AML 2012 will also provide several new scholarships offered by Latina Fashionista ($250), Pratt & Whitney Rocketdyne ($250) and $500 which will be distributed to several students thanks to the Pasadena Youth Center and Assemblyman Anthony Portantino
More than 20,000 Latina students have attended AML since 1995 and we have seen a steady growth of attendance every year at a rate of 8%. This year we will be welcoming 8% more participants than 2011 and we’re expecting around 2,000 in total.
LATISM: How long have you been involved and what has been the most memorable experience for you?
Sandra M. Gutierrez: I’ve been planning AML conferences for more than 15 years on the Advisory Committee. The most memorable experience was standing backstage at the conference plenary session, holding hands with the teens and leading them through a breathing exercise before they went on stage. Wow! All of the work throughout the year paid off when I saw the teens poised and standing proud before 1,000 of their peers.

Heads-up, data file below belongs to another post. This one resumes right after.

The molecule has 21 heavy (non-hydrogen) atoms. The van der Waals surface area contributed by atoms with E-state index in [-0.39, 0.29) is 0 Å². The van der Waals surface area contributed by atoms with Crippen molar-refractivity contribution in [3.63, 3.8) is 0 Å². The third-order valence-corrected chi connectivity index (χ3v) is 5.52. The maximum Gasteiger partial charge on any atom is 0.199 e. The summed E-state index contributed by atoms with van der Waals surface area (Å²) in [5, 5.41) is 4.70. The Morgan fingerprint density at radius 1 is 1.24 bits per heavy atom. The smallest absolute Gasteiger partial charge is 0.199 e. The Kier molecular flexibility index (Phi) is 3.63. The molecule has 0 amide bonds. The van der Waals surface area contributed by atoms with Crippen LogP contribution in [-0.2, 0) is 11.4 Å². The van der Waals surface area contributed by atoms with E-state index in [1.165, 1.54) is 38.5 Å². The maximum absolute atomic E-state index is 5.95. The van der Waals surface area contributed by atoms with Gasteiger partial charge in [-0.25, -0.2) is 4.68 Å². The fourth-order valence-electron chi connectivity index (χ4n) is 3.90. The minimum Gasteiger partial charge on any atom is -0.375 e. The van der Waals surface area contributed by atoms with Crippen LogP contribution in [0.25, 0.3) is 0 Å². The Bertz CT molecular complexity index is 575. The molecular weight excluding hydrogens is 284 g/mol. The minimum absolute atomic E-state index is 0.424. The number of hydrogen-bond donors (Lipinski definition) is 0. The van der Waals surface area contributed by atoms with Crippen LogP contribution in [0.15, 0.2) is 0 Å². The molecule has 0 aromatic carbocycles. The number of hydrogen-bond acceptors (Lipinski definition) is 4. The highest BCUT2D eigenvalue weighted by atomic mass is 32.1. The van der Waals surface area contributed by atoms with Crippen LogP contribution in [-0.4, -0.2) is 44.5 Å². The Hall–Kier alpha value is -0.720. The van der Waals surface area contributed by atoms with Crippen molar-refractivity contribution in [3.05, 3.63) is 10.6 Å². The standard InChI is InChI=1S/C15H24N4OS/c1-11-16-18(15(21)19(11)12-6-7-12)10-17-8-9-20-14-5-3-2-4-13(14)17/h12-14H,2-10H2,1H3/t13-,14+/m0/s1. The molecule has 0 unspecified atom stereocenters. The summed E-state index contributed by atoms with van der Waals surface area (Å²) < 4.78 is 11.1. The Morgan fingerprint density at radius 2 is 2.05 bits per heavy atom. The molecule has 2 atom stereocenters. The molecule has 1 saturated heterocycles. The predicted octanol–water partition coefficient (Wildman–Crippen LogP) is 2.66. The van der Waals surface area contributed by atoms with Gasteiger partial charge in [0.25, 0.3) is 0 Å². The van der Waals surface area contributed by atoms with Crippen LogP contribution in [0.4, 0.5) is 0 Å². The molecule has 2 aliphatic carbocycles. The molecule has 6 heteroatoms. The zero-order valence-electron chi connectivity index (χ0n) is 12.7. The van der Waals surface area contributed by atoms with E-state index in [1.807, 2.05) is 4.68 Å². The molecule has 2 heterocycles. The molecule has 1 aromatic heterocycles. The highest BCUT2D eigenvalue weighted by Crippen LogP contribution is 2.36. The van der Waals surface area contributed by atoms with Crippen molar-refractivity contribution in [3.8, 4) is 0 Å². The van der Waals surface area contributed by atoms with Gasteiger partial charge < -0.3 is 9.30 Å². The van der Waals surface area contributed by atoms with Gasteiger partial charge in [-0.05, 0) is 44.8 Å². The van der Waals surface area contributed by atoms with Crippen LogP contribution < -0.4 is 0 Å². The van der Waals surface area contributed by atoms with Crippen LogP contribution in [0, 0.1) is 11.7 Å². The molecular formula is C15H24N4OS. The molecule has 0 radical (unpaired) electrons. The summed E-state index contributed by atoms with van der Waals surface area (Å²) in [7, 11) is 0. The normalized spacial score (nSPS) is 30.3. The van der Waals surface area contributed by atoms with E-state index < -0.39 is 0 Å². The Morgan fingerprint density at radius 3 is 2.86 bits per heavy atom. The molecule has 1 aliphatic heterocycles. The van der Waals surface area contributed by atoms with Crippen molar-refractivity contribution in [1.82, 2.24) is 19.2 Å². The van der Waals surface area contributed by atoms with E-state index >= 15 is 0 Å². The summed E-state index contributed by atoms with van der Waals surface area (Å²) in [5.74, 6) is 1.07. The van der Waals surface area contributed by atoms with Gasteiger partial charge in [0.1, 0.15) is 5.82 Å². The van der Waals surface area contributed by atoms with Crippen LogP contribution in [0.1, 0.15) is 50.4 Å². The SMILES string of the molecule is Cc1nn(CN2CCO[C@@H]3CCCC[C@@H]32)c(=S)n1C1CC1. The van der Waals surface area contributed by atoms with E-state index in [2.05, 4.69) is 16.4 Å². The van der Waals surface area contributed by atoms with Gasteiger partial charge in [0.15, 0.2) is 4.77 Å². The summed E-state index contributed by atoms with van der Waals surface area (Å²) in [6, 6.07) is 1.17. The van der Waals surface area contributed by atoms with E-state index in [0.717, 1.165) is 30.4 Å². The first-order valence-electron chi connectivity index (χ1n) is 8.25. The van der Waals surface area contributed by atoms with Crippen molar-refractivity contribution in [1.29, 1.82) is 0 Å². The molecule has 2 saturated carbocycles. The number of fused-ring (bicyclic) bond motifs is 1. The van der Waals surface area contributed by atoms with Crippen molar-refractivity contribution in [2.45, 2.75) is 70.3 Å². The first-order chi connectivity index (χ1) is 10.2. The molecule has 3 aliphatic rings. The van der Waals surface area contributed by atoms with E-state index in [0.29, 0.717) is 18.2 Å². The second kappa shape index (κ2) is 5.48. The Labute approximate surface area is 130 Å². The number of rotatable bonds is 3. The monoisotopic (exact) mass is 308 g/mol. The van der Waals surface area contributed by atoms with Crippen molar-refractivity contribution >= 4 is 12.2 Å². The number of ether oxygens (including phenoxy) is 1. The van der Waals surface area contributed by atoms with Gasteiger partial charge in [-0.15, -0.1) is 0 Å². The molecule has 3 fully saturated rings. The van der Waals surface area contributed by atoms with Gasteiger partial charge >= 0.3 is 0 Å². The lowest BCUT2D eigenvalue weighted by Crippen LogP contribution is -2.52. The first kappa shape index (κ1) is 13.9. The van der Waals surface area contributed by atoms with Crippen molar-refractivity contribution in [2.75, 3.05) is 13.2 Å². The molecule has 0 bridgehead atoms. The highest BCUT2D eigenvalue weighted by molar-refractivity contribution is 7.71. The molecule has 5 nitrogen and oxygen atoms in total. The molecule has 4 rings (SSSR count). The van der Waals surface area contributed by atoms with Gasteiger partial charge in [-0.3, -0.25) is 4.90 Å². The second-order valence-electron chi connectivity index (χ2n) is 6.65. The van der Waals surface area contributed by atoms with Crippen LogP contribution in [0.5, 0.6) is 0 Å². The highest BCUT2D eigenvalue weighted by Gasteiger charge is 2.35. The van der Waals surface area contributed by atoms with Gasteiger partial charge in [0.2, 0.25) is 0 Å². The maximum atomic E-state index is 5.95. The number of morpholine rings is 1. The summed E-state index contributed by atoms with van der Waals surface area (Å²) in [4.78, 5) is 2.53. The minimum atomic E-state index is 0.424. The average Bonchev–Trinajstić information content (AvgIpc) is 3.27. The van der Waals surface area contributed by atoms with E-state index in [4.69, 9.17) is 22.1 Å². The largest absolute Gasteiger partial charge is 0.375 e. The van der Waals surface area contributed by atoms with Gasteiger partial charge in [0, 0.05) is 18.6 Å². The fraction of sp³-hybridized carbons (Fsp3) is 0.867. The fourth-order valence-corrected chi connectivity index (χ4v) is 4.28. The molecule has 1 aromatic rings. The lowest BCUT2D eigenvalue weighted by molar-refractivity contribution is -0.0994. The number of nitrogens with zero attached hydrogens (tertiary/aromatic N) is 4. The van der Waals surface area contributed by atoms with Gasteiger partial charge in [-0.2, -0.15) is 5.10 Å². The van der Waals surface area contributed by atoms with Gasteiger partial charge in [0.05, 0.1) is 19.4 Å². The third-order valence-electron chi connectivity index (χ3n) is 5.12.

Angelica Urquijo. I’ve been involved on the AML Advisory Committee since 2005. It is such an empowering day not only for the teens but also for the adults who serve as mentors, members of the advisory committee and the workshop presenters. I’ve witnessed with my own eyes how powerful it is for a young woman to seeLatina professionals sharing stories of the journey they have taken that ultimately led to their success today. Many of the girls attending the conference don’t have anybody in their life who can offer them hope for the future or who can offer them insight into how to beat the odds and attain their dreams to attend college. They walk into the conference lacking confidence in themselves and not believing that they have potential as professionals. At the end of the day it is so beautiful to see these young women leaving the conference energized, believing in themselves and ready to begin the process that will lead them to college. Thanks to the advice they receive, these young women learn to stand tall, walk with confidence, and develop the mentality needed in order to face the word, beat the odds and attain the American Dream. For us adults it is a reminder of why it is important to be there on that day for these girls because we want to make their journeys easier. In our hearts it is a little reminder of what it was like for us at their age. Oh, how I wish I would have had the opportunity to surround myself with successful Latinas when I was a teen.